Boat Building Academy student Shane Butcher built a gaff-rigged 10ft sailing dinghy while on the BBA’s 38-week course, and launched it on the big student launch day in December.
Shane’s previous life was in civil engineering, however he has always had a passion for sailing and woodwork, and to him a change of career starting with a course at the Academy seemed an obvious next step.
Shane’s build was Dreamer, a composite-built copy of a clinker-built rowing boat belonging to the Academy.
The BBA folks reckon that Barnacle’s stem hull is a good general shape for rowing and sailing, and Ollie Rees, who was on the 2010 long course also built a copy of Barnacle, although he used traditional clinker construction methods.
The BBA has kindly agreed to share a set of offsets for Barnacle for anyone who would like to build their own version of the boat. They can be downloaded here: Barnacle 10ft stem dinghy offsets provided by the BBA. It’s nice to be able to get something like this for free – thanks BBA!
The gifted Dylan Winter has excelled himself this time with his latest short YouTube video series Keep Turning Left. In this one he drools over a series of gaff-rigged yachts and smacks, and praises the English for their amazing reasonableness.
Hopefully someone, somewhere will one day have the vision to commission him to do a series of properly budgeted videos – if nothing else this hugely enjoyable series must be a great advert for his skills and screen persona. Maybe the lucky man will even be offered the rich prize of a book contract!
It seems churlish to say it but one thing I slightly regret is that chooses a lot of Irish music for these videos. Maybe he knows and has rejected the wealth of great English traditional music that might seem a more approriate accompaniment to videos that are at least for the moment centred on the English coast, but my feeling is that the Scots, Irish and Welsh will no doubt get their turns later…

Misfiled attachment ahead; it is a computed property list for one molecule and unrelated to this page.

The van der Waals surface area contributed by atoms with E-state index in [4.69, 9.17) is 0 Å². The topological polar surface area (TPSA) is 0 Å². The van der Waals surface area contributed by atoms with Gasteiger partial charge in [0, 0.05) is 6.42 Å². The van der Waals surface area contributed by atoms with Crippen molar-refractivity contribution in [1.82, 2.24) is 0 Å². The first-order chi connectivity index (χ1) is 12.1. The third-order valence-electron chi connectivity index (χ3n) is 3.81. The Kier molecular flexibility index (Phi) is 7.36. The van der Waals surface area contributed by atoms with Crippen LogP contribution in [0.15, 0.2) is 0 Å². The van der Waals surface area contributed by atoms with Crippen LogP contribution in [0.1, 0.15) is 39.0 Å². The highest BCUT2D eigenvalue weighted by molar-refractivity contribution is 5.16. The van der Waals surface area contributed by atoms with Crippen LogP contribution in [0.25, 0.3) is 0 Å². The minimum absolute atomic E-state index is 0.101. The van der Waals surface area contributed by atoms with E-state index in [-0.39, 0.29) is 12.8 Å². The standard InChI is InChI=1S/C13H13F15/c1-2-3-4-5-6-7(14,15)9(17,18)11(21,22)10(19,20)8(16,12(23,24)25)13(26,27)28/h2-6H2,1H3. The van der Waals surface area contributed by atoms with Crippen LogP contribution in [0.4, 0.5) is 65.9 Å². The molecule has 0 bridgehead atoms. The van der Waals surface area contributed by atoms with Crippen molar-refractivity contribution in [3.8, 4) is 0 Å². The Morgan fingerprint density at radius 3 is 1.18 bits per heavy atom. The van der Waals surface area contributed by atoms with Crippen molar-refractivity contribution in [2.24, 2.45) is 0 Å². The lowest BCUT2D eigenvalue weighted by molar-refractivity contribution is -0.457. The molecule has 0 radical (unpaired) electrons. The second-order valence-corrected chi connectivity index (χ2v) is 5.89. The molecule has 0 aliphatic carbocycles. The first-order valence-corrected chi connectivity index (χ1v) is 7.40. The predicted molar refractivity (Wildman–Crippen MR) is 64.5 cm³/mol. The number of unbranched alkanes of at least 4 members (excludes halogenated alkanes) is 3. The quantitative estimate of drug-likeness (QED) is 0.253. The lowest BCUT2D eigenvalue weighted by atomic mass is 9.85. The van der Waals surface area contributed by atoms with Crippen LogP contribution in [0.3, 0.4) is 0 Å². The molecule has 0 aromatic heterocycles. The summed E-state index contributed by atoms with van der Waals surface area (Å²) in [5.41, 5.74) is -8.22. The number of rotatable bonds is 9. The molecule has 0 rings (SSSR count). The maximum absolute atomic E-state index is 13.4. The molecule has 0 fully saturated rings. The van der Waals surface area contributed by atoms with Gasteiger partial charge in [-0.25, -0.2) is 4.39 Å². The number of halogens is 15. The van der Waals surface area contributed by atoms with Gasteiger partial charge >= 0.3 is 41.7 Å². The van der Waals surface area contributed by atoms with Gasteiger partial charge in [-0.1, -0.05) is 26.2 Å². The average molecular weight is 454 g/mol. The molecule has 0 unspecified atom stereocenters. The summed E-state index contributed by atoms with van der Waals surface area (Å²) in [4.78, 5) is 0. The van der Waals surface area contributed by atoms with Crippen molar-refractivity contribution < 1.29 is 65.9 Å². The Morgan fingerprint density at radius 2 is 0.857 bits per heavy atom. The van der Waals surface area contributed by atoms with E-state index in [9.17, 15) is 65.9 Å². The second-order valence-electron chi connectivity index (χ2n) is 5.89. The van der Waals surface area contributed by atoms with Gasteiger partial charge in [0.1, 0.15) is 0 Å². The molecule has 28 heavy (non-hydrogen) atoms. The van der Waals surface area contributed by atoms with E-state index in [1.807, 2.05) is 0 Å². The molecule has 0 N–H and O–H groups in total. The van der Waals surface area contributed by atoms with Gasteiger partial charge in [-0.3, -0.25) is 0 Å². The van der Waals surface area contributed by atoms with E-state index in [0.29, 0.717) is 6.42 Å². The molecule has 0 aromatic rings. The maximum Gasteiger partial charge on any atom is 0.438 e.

PS – I was delighted to find this exchange in the comments to this video on YouTube:
‘What are you watching,’ my wife asked. ‘You’ve got that look on your face.’
‘What look?’ I replied.
‘That look that says I want to be doing what they are doing – you’re not watching porn on that thing are you?’
The small gaff-rigged cruiser Petrel makes her way back through Rye Harbour. As usual, double-click on the images for a larger picture
Four images of Petrel making for sea, out on Rye Bay, and making her way back to the harbour
A few photos taken at Rye Harbour today, Boxing Day 2007. There were a lot of people out and about, all trying to make up for the previous day’s blowout, no doubt.
I was entertained by Petrel’s brief trip out to sea (above). The little boat’s crew had a great day for a sail, but they stayed out for just minutes: could they have been rushing back for turkey tikka massala followed by Christmas pudding sauteed in butter?
A handsome carvel-built wooden motor boat hull for sale – click on the central image for the phone number to call
A view out to sea from the harbour; my kids Ella and Ewan on the beach (note Petrel at sea, and WWII pill box gun emplacement to right); Rye’s brightly painted landmark red-roofed shed
Disused dolphin at the entrance of Rye Harbour with Dungeness Power Station in the background; Rye’s heroic lifeboatmen’s rescues included a rowed rescue of an aeroplane in the 1920s, and the subsequent loss of all 17 crew in another rescue some time later; a cottage at Rye Harbour; Camber Sands full of people having a Boxing Day walk
The Francis Frith Collection has some fine photos of Rye from long ago.
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PS – Don’t miss Dick Wynne’s great story – click on the Comment link below.
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